On Why We Can’t Let Fat People Be Happy
I’ve lived fat. As a child and teenager I was fat. A faded childhood photo shows off creamy plump cheeks secreting away my jawline, and dimpled knuckles clutch my stolen copy of The Secret Garden. I spent my entire childhood wearing caftan-style clothes that billowed and draped around my active body as I got lost in the woods behind my house. I was happy.
With the exception of a pregnancy, I have spent all of my adult life in a body that people classify as thin. Many of my adult years I was too thin, so thin that I was laid out in a suburban hospital bed like a sheet of legal pad paper and force-fed emulsified pablum smoothies. My body has expanded and contracted with age, excessive exercise, natural hormone fluctuations and dangerous eating disorders. I hope that this duality of experience affords me the integrity to write about some of the media response we’ve seen to Lane Bryant‘s new social media campaign, #ImNoAngel.
Lane Bryant is a plus-size retailer committed to producing clothing for bodies that aren’t represented in the average mall clothing store; the company promises clothes that are more than a simple upsizing of existing fashions. Instead they design their lines with the intention of fitting the bodies they market to, a truly rare concept in the “plus-size” industry.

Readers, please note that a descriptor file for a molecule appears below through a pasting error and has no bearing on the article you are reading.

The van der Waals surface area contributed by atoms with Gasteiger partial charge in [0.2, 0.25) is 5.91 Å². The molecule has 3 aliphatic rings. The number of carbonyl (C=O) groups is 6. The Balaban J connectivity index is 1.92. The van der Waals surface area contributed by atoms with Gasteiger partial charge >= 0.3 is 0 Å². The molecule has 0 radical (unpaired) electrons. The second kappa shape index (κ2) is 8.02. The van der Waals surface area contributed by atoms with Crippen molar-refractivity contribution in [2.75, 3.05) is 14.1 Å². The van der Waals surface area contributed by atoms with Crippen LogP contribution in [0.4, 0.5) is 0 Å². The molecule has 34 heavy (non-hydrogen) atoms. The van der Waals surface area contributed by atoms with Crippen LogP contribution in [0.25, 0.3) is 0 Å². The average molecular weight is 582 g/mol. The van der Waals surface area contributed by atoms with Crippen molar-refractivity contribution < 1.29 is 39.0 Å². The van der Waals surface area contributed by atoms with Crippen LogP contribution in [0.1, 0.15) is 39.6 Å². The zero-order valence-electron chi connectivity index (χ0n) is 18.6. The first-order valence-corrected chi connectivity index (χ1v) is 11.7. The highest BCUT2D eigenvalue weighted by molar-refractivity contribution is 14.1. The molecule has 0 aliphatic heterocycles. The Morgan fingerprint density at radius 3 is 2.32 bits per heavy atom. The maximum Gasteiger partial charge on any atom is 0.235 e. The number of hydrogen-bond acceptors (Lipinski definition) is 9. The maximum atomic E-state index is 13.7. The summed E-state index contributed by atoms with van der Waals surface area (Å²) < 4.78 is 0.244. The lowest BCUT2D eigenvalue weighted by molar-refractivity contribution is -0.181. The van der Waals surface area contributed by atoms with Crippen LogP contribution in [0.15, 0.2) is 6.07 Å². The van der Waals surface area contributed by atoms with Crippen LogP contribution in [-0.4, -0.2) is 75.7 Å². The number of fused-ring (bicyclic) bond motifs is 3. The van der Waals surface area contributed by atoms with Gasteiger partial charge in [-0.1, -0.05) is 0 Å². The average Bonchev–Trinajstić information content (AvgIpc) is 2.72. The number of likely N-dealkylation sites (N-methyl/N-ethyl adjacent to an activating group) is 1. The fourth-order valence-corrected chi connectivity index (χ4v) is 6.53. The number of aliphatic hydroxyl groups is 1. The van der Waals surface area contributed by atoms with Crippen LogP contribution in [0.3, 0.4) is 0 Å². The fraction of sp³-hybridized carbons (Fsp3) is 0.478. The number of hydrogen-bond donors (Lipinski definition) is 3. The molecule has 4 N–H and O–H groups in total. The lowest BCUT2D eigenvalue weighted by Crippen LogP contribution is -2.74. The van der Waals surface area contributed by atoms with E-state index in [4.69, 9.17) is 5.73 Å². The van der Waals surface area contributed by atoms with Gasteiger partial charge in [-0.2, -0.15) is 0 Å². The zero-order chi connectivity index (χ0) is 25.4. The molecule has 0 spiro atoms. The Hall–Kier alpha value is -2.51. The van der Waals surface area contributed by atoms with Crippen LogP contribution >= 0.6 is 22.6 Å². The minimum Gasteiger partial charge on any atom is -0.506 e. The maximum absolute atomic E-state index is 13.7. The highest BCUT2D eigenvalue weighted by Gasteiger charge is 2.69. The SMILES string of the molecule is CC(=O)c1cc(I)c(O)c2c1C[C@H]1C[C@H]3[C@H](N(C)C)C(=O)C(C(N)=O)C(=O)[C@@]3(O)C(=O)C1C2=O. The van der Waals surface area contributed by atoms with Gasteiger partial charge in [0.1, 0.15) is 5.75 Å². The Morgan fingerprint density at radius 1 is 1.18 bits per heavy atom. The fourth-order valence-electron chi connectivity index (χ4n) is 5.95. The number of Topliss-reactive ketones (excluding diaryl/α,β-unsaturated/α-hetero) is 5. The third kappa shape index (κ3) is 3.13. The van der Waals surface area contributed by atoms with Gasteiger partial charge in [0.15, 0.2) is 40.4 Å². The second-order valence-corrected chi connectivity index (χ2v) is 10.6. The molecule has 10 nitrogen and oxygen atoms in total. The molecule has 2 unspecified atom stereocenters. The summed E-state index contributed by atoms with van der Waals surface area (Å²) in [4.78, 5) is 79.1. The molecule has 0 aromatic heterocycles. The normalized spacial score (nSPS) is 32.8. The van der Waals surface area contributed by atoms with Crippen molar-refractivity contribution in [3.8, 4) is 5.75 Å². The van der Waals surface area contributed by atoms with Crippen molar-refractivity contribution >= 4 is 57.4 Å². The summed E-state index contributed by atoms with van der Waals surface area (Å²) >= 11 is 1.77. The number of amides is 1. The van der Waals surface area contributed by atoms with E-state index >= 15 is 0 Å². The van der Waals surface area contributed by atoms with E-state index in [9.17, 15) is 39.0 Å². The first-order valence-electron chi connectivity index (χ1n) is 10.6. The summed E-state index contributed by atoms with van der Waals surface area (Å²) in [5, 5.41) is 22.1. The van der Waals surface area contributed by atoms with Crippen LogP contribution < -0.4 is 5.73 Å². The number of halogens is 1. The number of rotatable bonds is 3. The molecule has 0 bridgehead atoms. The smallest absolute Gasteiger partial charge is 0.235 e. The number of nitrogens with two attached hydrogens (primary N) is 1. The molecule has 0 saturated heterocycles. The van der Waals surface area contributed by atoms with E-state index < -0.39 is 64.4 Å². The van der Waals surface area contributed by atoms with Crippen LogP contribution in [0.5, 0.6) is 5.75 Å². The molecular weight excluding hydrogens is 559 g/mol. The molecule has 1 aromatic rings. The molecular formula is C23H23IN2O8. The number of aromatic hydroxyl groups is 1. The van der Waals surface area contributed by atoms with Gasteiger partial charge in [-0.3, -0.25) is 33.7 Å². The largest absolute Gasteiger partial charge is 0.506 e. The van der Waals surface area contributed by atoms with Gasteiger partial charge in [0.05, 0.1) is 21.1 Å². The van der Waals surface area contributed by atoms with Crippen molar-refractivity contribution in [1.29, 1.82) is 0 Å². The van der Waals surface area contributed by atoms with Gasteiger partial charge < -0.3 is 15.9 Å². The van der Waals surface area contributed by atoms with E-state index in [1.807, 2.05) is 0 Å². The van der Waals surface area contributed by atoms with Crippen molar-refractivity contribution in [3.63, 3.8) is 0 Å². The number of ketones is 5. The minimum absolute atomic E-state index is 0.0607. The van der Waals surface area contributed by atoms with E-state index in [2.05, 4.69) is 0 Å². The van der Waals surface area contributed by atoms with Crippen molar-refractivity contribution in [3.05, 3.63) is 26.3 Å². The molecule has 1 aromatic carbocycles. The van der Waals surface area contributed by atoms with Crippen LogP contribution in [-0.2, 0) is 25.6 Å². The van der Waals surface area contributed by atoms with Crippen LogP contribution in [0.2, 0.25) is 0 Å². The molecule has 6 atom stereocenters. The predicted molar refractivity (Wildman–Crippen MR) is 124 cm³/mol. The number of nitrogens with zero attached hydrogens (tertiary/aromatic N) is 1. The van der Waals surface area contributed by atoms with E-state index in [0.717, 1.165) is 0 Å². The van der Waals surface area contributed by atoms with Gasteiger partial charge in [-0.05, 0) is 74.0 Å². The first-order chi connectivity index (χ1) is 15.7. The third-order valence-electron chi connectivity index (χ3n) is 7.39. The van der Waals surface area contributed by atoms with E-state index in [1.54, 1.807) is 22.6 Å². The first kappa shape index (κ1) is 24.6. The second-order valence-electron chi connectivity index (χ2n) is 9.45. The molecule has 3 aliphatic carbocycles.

As an extension of their clothing line, the Lane Bryant franchise includes Cacique, intimate apparel catering to the belief that a woman’s size should not define her relationship with lingerie or her sexual body.
La Senza, Victoria’s Secret and Calvin Klein don’t bother making much effort to design thongs, intricately nuanced lace bras or garter belts for women over size 14. Instead, mall and boxstore consumers are offered the choice of fitting into the regiment of arbitrary size charts or purchasing the sexless, shapeless and antiquated beige underclothes that are relegated to back corners of department store basements. Sure, the options exist for properly designed and beautiful plus-size lingerie and have done in large quantities since the advent of web-based shopping, but it remains difficult to access, unseen and exorbitant in cost.